Hypotheses on reform and repression in the United States

Hypotheses on reform and repression in the United States

Speculative remarks on political trends in the present U.S.

Hypotheses on reform and repression in the United States

1. The main response to social movements from on high is a repressive one and we know it’s a coordinated response, that’s clear. But how high up is “on high”? As in, who is making the calls on the repression? I think it is or at least has been relatively low level decision making and agency-to-agency information coordination rather than a high level consensus and centralized command. I think we’re seeing in action the relative autonomy of relatively low level state personnel, in a context of relatively inattentive and indifferent higher level personnel.

2. That will change quickly, it’s already begun to change and may have already changed. Higher ups are involved, but it’s not clear how much, in what way, and what the consensus is. With ongoing repression there will certain be lawsuits. Lawsuits are at best limited as a tactic, and they’re conservative as a strategy. At the same time, lawsuits are in part a site of conflict between different parts of government. There will be intra-government conflict over the behavior of the repressive apparatus of the state. This is already happening with immigration, as with the Department of Justice’s detained immigrant rights hotline. That’s not merely cosmetic; it represents different state personnel and agency perspectives on how to approach immigration issues.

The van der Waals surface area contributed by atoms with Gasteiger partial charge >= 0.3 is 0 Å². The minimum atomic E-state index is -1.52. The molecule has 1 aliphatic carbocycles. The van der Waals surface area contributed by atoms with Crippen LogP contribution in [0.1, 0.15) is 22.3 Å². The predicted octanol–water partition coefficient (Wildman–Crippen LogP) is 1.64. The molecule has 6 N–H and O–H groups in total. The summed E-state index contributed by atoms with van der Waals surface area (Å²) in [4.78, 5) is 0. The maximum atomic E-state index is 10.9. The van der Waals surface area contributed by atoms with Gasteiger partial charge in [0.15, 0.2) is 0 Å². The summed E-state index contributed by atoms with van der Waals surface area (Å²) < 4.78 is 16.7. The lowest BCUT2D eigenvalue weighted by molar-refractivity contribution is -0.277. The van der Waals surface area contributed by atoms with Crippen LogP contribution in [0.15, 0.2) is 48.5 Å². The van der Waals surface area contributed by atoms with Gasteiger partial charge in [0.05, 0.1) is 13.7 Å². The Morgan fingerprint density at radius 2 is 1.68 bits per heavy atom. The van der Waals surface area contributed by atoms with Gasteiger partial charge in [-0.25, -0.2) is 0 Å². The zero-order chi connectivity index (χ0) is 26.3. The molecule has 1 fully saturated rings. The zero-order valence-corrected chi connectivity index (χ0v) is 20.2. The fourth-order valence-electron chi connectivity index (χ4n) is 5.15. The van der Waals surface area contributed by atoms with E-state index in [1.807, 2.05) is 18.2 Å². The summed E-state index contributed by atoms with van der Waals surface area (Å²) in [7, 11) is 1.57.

3. Changes in how to handle social mobilization will result from movements’ actions and from intra-governmental conflicts. Changes in responses to movements that rely less on the repressive apparatus of the state will be taken by some people in movements as evidence of the workability of our current society. To put it reductively, less clubbing will mean more faith in the system for some people. This is part of why some government personnel will push for less clubbing. That said, the political content of changes in how government forces respond to movements is made, not given. What matters is how changes in state responses will affect working class anger and forms of struggle; that affect is a massively open question. Different political forces and outlooks will interpret changing responses in different ways and will aim to make their interpretation carry the day.

4. The heat of repression will be potentially transformative and radicalizing for some people. It will knit people together across political differences in positive ways. In the long term, this will be incredibly significant. A new generation of radicals will come out of this and for years they will talk about these events. In the short term, repression will also likely create situations encouraging political differences being papered over, because of the seriousness of repression and the good hearts of the people involved. That will probably give a kind of inertia to whatever the over-all tendency is in the groupings or mobilization that are running up against repression.